A Season, and Game, of Resiliency
by Justin Magill/CHN Writer
ST. PAUL, Minn. From the start, it was not looking good for Colorado College.
But the Tigers, playing before what turned into essentially a home game for North Dakota in front of a raucous partisan crowd, hung in there throughout. And should be able to take that with them into the NCAAs.
The Sioux used the electricity in the building and got an early goal from Danny Kristo, his first game back after recovering from frostbite on his toes. CC was having problems just getting out of its own zone, let alone garnering any sort of scoring chances.
“We expected them to come out hard like that,” CC's Ryan Lowery said. “We knew it was going to be physical. Historically they are a physical team. We had to weather that storm and that crowd.”
“They were anxious to play somebody different than Michigan Tech,” CC coach Scott Owens said, referring to North Dakota's opponent in the last four games. “To have a chance to play in the title game, it would have been very disappointing if they had to turn around and bus back home with all their fan base and we wanted to make it as miserable as we could for them.”
And CC did that. Stephen Schultz had a power-play goal that made it 1-1 after one period, and the Tigers felt good.
“That goal settled things down and made the world right,” Owens said. “It felt that way in the locker room, we talked about it and we played pretty well.”
CC even took the lead, when Rylan Schwartz scored his first goal in 13 games. Meanwhile, Joe Howe was making many of his 34 saves. The Tigers weren't going away, even when North Dakota tied it back up.
“That’s all we wanted to do,” Owens said. “Be in a position in the third period to win the game and it was 2-2.”
A potentially deflating moment came when Brad Malone scored shorthanded to make it 3-2 Sioux. But again, CC wasn't going away — Schwartz re-tied it.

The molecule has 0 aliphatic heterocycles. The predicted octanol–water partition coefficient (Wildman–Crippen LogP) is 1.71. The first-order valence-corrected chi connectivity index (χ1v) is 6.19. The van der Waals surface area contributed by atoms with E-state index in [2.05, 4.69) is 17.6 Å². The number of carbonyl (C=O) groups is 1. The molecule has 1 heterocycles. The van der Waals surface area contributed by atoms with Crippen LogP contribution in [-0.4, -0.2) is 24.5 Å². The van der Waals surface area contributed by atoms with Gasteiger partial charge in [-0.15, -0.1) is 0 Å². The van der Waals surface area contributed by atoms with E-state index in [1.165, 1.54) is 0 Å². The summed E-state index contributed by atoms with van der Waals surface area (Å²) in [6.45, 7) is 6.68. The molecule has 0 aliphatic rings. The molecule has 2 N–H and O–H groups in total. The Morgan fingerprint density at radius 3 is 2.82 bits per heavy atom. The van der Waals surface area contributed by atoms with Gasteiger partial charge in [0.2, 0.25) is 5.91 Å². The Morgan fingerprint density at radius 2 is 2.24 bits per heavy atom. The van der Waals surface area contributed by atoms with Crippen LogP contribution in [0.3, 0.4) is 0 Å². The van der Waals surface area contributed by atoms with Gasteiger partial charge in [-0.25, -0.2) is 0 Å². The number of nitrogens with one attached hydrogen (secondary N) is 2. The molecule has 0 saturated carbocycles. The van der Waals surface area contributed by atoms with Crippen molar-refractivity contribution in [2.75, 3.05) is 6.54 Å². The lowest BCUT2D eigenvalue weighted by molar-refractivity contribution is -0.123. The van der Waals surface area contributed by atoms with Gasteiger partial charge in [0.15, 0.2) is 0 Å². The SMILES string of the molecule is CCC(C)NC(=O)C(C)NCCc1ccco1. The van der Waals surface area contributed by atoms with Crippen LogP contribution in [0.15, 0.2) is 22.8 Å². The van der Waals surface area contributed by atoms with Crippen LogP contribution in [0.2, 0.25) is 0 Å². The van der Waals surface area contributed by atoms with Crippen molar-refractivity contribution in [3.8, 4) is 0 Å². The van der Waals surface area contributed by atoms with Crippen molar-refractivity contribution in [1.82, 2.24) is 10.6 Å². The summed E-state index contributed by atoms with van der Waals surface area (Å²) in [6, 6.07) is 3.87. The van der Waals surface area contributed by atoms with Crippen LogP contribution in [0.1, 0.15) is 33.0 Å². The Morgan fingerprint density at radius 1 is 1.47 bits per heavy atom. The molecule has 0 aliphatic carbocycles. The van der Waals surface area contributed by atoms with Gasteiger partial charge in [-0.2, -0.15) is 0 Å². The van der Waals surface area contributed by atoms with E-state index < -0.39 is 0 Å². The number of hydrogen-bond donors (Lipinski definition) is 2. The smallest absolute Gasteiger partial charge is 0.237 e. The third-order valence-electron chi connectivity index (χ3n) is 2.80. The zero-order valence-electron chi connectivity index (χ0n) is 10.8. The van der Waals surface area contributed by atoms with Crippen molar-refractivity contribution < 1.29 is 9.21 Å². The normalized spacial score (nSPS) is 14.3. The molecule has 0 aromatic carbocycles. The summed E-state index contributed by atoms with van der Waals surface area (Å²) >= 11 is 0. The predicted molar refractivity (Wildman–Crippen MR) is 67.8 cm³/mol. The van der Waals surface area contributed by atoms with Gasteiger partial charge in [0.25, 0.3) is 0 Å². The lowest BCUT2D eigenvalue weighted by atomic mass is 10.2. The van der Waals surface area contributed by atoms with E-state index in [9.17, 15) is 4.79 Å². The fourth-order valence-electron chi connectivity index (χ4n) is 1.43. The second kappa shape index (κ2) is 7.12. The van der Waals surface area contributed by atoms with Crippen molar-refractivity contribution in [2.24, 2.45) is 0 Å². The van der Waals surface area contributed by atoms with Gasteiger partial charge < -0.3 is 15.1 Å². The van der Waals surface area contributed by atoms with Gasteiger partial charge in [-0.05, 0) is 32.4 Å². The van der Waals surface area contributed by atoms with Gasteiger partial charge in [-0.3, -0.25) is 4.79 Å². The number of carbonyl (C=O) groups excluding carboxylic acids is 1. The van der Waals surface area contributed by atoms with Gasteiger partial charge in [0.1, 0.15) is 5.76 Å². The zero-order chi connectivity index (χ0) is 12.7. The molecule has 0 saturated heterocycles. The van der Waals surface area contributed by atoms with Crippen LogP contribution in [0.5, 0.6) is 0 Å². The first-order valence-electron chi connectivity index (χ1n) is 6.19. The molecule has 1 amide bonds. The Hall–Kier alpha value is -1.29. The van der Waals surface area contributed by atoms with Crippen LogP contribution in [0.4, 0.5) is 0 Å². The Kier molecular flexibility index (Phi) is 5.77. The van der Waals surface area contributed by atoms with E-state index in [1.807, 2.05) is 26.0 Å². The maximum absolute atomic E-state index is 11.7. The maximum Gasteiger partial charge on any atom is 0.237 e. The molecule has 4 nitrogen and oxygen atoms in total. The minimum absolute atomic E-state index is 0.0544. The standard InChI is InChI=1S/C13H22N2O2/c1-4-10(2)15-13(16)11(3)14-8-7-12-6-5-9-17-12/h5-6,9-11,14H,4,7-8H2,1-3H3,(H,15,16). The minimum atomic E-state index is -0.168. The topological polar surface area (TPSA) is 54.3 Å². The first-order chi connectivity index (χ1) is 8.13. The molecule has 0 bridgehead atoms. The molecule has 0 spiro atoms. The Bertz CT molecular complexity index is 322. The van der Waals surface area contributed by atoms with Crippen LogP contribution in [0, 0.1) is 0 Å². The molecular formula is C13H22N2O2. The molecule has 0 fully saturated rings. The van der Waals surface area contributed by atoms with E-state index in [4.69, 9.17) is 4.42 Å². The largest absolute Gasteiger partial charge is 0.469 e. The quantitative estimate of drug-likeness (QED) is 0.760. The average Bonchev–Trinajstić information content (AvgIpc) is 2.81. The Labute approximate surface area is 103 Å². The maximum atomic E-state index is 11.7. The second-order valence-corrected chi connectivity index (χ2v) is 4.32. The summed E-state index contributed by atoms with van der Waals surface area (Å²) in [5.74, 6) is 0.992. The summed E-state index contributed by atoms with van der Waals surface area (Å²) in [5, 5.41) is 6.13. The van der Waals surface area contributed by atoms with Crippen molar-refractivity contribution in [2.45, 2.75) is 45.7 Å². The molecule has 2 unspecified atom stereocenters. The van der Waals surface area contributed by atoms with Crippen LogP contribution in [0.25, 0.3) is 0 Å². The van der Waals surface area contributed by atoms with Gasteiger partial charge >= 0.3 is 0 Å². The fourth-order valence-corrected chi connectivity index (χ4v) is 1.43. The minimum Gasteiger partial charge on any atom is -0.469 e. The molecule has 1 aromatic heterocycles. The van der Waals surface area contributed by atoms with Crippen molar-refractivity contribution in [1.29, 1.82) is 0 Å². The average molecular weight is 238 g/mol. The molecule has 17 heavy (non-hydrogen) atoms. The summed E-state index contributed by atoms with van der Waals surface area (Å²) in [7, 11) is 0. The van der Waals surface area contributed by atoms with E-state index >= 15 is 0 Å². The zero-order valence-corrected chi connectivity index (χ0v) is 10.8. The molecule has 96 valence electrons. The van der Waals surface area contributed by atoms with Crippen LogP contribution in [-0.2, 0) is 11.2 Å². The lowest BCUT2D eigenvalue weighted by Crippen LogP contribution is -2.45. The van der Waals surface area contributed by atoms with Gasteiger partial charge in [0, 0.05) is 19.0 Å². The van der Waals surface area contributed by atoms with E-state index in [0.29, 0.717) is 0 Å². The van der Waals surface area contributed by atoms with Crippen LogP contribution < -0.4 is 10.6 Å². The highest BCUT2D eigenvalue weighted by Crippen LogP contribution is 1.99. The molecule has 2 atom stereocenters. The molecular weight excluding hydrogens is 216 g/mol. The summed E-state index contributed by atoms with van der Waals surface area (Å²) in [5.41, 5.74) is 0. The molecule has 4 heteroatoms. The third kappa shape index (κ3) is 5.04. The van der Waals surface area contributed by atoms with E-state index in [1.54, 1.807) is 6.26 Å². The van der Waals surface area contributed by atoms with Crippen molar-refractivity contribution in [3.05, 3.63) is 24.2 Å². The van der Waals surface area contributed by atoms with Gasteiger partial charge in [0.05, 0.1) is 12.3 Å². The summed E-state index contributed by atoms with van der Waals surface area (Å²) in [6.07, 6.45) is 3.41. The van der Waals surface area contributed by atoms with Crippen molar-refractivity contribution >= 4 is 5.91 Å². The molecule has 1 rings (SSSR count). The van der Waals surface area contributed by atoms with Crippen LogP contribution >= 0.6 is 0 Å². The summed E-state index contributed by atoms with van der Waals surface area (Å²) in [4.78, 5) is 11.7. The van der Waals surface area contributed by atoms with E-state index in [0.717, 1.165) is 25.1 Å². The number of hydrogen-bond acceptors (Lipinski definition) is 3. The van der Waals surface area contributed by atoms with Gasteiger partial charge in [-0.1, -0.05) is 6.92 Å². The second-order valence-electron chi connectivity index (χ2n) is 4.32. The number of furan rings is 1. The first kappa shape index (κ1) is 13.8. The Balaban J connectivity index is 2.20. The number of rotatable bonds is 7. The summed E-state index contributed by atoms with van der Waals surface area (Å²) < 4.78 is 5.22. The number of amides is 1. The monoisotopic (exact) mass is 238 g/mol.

“I knew I had to get one back for us,” he said. “I made a bad pass in their end, took a penalty in ours and they scored off of it. I did whatever I could to get one back for our team.”
Unfortunately, that's when Hobey finalists and WCHA Player of the Year Matt Frattin took things into his hands. It seemed like only a matter of time — and that time came in the third period, when he deposited his 34th goal of the season.
In the end, it was a loss, but the Tigers sit 12th in the and hung with the No. 1 team in the nation after it gave them a shot in the mouth at the opening bell.
“To give our team credit, we answered and from then on I thought we played well,” Lower said. “Settled in and gave ourselves a chance to win. That game could have gone either way.”
Still, it's another year without a Broadmoor Trophy for CC, even though the award bears the name of its former arena.
For now, CC will have to wait and see how the rest of the conference tournaments play out. It looks good for the NCAAs, but some slim scenarios could bounce it out. If it does make it, CC will be flying somewhere.
“Probably not Green Bay,” he said. “We are a team that gets flown around, because we don’t have a huge fan base, so they’ll put us anywhere.”